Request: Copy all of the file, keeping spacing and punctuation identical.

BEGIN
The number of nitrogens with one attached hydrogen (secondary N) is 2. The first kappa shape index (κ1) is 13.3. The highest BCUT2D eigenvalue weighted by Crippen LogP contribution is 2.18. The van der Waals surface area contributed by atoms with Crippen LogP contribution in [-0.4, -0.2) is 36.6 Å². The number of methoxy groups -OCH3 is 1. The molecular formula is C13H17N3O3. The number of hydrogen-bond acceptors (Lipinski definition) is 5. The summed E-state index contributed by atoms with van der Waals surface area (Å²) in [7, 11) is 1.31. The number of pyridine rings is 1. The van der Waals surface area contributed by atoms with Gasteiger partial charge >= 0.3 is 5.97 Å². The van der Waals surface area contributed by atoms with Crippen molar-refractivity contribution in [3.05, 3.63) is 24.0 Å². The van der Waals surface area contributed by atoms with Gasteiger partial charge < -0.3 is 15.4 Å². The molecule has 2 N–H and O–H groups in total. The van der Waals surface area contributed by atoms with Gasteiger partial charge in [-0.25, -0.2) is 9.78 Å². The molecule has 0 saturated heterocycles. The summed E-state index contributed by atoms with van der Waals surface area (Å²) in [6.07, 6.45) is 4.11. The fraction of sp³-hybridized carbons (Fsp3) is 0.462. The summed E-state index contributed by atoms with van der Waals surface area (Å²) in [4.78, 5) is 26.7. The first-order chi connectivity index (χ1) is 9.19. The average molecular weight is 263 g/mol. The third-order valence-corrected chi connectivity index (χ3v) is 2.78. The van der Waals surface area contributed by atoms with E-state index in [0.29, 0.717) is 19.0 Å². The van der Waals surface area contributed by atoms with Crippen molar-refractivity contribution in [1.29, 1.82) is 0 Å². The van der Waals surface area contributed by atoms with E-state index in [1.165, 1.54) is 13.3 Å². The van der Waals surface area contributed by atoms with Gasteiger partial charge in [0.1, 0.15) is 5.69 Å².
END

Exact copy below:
The number of nitrogens with one attached hydrogen (secondary N) is 2. The first kappa shape index (κ1) is 13.3. The highest BCUT2D eigenvalue weighted by Crippen LogP contribution is 2.18. The van der Waals surface area contributed by atoms with Crippen LogP contribution in [-0.4, -0.2) is 36.6 Å². The number of methoxy groups -OCH3 is 1. The molecular formula is C13H17N3O3. The number of hydrogen-bond acceptors (Lipinski definition) is 5. The summed E-state index contributed by atoms with van der Waals surface area (Å²) in [7, 11) is 1.31. The number of pyridine rings is 1. The van der Waals surface area contributed by atoms with Gasteiger partial charge >= 0.3 is 5.97 Å². The van der Waals surface area contributed by atoms with Crippen molar-refractivity contribution in [3.05, 3.63) is 24.0 Å². The van der Waals surface area contributed by atoms with Gasteiger partial charge < -0.3 is 15.4 Å². The molecule has 2 N–H and O–H groups in total. The van der Waals surface area contributed by atoms with Gasteiger partial charge in [-0.25, -0.2) is 9.78 Å². The molecule has 0 saturated heterocycles. The summed E-state index contributed by atoms with van der Waals surface area (Å²) in [6.07, 6.45) is 4.11. The fraction of sp³-hybridized carbons (Fsp3) is 0.462. The summed E-state index contributed by atoms with van der Waals surface area (Å²) in [4.78, 5) is 26.7. The first-order chi connectivity index (χ1) is 9.19. The average molecular weight is 263 g/mol. The third-order valence-corrected chi connectivity index (χ3v) is 2.78. The van der Waals surface area contributed by atoms with E-state index in [0.29, 0.717) is 19.0 Å². The van der Waals surface area contributed by atoms with Crippen molar-refractivity contribution in [1.29, 1.82) is 0 Å². The van der Waals surface area contributed by atoms with E-state index in [1.165, 1.54) is 13.3 Å². The van der Waals surface area contributed by atoms with Gasteiger partial charge in [0.1, 0.15) is 5.69 Å².